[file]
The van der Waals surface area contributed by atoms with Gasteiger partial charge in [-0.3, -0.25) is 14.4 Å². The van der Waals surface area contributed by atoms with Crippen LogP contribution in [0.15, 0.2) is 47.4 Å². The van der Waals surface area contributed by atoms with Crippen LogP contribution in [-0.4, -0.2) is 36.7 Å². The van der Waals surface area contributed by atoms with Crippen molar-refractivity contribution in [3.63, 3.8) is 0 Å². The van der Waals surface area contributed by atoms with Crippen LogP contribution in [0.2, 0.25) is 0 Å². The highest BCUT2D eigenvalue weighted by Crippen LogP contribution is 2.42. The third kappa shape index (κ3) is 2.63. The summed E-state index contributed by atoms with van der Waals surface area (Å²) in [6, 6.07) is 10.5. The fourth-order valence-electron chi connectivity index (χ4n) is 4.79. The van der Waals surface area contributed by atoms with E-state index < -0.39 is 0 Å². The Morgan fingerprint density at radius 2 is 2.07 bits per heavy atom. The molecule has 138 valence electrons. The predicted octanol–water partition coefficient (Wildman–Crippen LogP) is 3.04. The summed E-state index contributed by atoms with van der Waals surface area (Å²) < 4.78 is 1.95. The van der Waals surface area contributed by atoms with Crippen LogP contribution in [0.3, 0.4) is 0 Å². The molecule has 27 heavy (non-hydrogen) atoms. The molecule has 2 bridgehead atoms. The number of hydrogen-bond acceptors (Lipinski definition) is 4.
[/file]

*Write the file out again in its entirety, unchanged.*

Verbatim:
The van der Waals surface area contributed by atoms with Gasteiger partial charge in [-0.3, -0.25) is 14.4 Å². The van der Waals surface area contributed by atoms with Crippen LogP contribution in [0.15, 0.2) is 47.4 Å². The van der Waals surface area contributed by atoms with Crippen LogP contribution in [-0.4, -0.2) is 36.7 Å². The van der Waals surface area contributed by atoms with Crippen molar-refractivity contribution in [3.63, 3.8) is 0 Å². The van der Waals surface area contributed by atoms with Crippen LogP contribution in [0.2, 0.25) is 0 Å². The highest BCUT2D eigenvalue weighted by Crippen LogP contribution is 2.42. The third kappa shape index (κ3) is 2.63. The summed E-state index contributed by atoms with van der Waals surface area (Å²) in [6, 6.07) is 10.5. The fourth-order valence-electron chi connectivity index (χ4n) is 4.79. The van der Waals surface area contributed by atoms with E-state index < -0.39 is 0 Å². The Morgan fingerprint density at radius 2 is 2.07 bits per heavy atom. The molecule has 138 valence electrons. The predicted octanol–water partition coefficient (Wildman–Crippen LogP) is 3.04. The summed E-state index contributed by atoms with van der Waals surface area (Å²) < 4.78 is 1.95. The van der Waals surface area contributed by atoms with Crippen LogP contribution in [0.3, 0.4) is 0 Å². The molecule has 27 heavy (non-hydrogen) atoms. The molecule has 2 bridgehead atoms. The number of hydrogen-bond acceptors (Lipinski definition) is 4.